Quantcast
MousePlanet.com


Welcome back to another Disney Stuff.


advertisement

When you live with a professional graphic artist as long as I have, your life is filled with images. There's always something interesting on the iMac screen or spooling out of the printer (do printers still spool?). Even the rejected designs that end up overflowing from the recycle bin are eye candy for me.

It's a joy to watch my wife's creative process unfold. There's always something different to see and enjoy. Each year around late summer or early fall the Christmas-themed campaigns, Christmas party invites and holiday cards for the various entertainment companies that she designs for can be found around the house.

The holiday cards have always been my favorites. She's always running images and drafts by our daughter and me to get our reactions and impressions. Holiday cards in the entertainment biz are a big deal. They have to be cool. They have to be classic. They have to convey the spirit of the season while still showcasing the heart and soul whatever creative company is sending them. They're not meant for the general public. They're sent to the insiders. It's a special list to be on.

I used to receive them back in my television business days. My favorite card, which I'm desperately searching for in my drawers and files, is from my tenure with Jim Henson Productions. It features a wonderfully simple pencil drawing of Kermit the Frog sitting next to the letter P in the word Peace. Jim himself designed it and it was one of many, many unique cards he designed for the company. I'll find it. There's no way that card has left my possession!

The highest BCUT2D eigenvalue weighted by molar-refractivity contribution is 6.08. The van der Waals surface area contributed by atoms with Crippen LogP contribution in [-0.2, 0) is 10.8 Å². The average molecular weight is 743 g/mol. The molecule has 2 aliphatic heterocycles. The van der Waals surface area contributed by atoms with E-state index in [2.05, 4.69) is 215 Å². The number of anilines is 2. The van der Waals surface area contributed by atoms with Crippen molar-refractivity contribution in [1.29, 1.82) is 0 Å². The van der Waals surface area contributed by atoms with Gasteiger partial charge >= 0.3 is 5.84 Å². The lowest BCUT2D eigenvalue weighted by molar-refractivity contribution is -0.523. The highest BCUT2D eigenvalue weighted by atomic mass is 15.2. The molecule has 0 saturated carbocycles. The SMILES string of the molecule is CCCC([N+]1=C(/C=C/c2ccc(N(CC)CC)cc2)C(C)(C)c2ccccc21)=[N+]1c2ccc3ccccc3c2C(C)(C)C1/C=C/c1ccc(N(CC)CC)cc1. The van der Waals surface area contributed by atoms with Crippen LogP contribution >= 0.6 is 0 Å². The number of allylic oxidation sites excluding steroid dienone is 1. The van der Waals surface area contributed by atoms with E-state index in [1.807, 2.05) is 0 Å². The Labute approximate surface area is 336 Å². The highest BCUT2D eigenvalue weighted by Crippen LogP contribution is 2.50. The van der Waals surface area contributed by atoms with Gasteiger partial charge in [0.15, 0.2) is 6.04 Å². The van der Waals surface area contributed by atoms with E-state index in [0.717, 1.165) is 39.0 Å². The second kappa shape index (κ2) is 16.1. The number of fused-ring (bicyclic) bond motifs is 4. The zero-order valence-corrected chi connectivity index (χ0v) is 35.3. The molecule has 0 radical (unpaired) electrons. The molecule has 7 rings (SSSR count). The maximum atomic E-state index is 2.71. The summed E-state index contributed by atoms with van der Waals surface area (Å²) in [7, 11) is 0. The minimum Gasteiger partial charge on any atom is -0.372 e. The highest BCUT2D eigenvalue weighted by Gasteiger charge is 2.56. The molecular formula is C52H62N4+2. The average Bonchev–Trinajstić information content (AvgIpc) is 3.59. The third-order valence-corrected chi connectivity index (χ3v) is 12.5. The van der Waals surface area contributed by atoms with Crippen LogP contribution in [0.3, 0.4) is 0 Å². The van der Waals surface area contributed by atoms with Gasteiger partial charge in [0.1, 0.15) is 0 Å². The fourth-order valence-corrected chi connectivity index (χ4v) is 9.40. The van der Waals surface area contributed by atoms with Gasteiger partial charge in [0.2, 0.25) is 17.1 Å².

Another creative genius, Walt Disney, used to put his artists in charge of designing the yearly company Christmas card, which brings me to the subject of today's Disney Stuff, the Walt Disney Archives Collection Christmas Cards.

Now, just let me say up front…these are not originals. They are reprints that were a "freebie" from D23. It's one of my favorite things about being a D23 member…the occasional "freebies" or gifts that arrive in that big blue and white cardboard box with Disney twenty-three magazine. I've gotten some very cool stuff from them over the last few years. I've highlighted a few pieces here on MousePlanet before and, luckily, they keep coming. Considering that we're at the height of the holiday season as I write this, I thought I'd take a look at this set of 5 Christmas cards that showed up in my mailbox a while back. To quote from the back of each card;

As the holiday season approached, employees, business partners, and friends of The Walt Disney Company could look forward to the yuletide charm of a beloved Disney tradition-the annual company Christmas card.

This is the oldest card in the set, from 1935. You can see Mickey, and the rest of the Fab Five joined in the snow by Clarabelle Cow, Horace Horsecollar, The Three Little Pigs and my favorites, Mickey's nephews Morty and Ferdie.


The 1935 Walt Disney Company Christmas card. Photo by Chris Barry.

This card from the following year, 1936, features Micky, Minnie, Pluto and Donald mailing a card to Walt himself.